“This is What Love Looks Like”: Idle No More in Toronto

Today at 2pm by the fountain in the middle of Toronto’s iconic Eaton’s Centre, hundreds of people joined in a flash mob in support of the Idle No More movement and Chief Theresa Spence.  In a heartening and spirited display, First Nations representatives and Canadian citizens beat drums, sang songs, and circled the fountain together shouting “Idle No More!” and “Feed Chief Spence!”.


Chief Spence, a First Nations’ leader, has been on a hunger strike since December 11th, 2012, trying to get a meeting with Prime Minister Harper about how the Conservative government passed legislation (Bill C-45 and other legislation) that is detrimental to the environment and First Nations’ living conditions, and which broke the long-standing treaty relationship that First Nations groups have with the government.  The omnibus budget bill C-45 was passed without prior and informed public consent, and should be of concern to all Canadians.  So far, the Idle No More movement is being led by First Nations groups, with the growing support of Canadian citizens everywhere.  Prime Minister Harper still refuses to meet with Chief Spence, and so she continues to starve.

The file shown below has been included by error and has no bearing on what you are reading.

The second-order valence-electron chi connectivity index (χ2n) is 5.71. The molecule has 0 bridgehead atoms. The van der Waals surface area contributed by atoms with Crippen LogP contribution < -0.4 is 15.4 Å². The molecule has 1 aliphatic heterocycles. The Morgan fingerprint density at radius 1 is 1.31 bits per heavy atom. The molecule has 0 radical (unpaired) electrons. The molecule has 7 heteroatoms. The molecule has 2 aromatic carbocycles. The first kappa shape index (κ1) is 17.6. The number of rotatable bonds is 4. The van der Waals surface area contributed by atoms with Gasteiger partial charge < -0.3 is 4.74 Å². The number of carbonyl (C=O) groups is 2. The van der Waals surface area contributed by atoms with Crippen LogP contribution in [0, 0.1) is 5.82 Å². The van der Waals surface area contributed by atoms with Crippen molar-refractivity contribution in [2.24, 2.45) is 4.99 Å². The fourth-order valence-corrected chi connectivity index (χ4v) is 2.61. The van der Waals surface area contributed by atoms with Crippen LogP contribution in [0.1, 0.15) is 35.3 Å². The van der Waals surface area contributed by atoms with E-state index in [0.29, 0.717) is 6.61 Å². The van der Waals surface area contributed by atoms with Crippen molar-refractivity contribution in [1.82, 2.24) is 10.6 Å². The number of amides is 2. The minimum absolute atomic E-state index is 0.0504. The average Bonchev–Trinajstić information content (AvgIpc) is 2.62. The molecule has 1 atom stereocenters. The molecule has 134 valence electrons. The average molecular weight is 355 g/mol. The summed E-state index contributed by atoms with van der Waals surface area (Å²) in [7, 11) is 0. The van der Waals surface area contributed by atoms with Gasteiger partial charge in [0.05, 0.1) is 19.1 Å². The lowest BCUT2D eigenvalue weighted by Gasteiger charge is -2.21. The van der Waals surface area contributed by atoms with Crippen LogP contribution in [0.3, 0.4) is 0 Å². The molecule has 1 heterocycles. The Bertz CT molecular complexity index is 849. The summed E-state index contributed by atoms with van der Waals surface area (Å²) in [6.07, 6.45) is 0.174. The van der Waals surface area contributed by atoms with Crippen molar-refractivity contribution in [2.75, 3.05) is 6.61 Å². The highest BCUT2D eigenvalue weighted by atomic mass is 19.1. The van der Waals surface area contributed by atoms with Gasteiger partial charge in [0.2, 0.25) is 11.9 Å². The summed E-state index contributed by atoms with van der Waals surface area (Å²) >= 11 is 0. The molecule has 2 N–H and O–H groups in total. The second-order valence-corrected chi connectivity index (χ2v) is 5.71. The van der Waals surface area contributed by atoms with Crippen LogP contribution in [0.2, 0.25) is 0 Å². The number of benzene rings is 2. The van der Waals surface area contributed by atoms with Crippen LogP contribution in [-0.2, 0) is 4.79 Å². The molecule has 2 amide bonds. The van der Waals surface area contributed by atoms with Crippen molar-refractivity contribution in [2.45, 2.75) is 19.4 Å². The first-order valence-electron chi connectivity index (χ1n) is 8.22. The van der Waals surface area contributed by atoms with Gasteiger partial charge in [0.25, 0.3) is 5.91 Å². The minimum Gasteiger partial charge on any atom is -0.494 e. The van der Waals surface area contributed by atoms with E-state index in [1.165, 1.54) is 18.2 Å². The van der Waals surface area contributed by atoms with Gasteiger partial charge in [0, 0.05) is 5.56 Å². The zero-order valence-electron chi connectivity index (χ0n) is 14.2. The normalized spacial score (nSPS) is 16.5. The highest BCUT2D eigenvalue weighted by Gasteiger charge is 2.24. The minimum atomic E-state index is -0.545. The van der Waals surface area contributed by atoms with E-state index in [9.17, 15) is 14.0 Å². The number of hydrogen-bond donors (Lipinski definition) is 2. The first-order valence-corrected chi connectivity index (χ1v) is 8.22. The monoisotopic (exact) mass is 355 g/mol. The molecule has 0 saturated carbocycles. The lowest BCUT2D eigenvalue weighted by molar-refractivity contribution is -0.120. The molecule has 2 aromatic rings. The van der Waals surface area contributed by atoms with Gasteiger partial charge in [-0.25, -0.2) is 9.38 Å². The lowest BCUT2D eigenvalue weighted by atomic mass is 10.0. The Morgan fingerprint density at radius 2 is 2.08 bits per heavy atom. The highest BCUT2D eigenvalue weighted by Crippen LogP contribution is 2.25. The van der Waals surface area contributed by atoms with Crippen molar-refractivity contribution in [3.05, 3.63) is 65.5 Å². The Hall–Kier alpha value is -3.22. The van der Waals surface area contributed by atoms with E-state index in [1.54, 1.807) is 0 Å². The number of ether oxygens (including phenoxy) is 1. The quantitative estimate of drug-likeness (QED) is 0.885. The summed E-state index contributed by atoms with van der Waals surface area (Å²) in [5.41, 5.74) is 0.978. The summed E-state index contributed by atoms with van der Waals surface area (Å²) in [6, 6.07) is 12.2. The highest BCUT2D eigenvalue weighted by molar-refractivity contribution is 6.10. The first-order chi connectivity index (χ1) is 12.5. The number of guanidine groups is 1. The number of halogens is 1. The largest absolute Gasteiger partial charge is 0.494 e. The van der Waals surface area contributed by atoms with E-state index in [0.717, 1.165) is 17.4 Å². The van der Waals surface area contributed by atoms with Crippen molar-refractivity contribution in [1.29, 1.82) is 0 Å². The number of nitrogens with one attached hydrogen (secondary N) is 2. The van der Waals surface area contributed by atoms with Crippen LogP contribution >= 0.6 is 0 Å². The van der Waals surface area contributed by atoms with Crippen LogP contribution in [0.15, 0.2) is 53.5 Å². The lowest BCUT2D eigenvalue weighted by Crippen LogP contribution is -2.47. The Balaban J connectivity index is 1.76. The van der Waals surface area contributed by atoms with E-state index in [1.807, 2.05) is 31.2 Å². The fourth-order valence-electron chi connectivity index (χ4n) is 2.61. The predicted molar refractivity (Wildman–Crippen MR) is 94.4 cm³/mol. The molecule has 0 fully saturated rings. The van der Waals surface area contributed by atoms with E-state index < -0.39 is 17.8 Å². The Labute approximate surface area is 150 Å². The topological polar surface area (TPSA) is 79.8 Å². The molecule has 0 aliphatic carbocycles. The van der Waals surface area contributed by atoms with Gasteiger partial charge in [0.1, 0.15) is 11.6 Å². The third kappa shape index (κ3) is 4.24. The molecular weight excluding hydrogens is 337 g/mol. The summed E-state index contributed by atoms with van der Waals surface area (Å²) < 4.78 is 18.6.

The flash mob at the Eaton’s Centre is one of many demonstrations and flash mobs being organized across the country and in the U.S. as well.  For more information on the Idle No More movement and why all non-aboriginal Canadians should care, see the previous blog post on Idle No More here: ‘Idle No More’: Behind the Protest and Why Canadians Should Care.


The movement’s momentum is growing, and as the days without food go by for Chief Spence, it is becoming more important than ever.  The feeling at the flash mob was one of hope, confidence, and determination.  If you search the hashtag #IdleNoMore on twitter or Google search Idle No More flash mobs, you may stay informed on future demonstrations in your area to get out and take part in.  It is extremely important that Harper and the Canadian government know that people everywhere support indigenous rights and demand a responsible, responsive and sympathetic government.  Government decisions should be made based on political commitments and responsibility to the people, not on short-term economic gains for a minority elite.


Unfortunately, not everyone in the Eaton’s Centre was fully aware of what the protests were about.  It was not uncommon to hear passers by saying, “I wonder what they’re protesting for?”, or, “I think they want Native rights…”.  As much momentum as the movement has gained in a very short time, it has a long way to go.  Please share this information with your friends and networks to help support the fight for democratic responsibility to all people.


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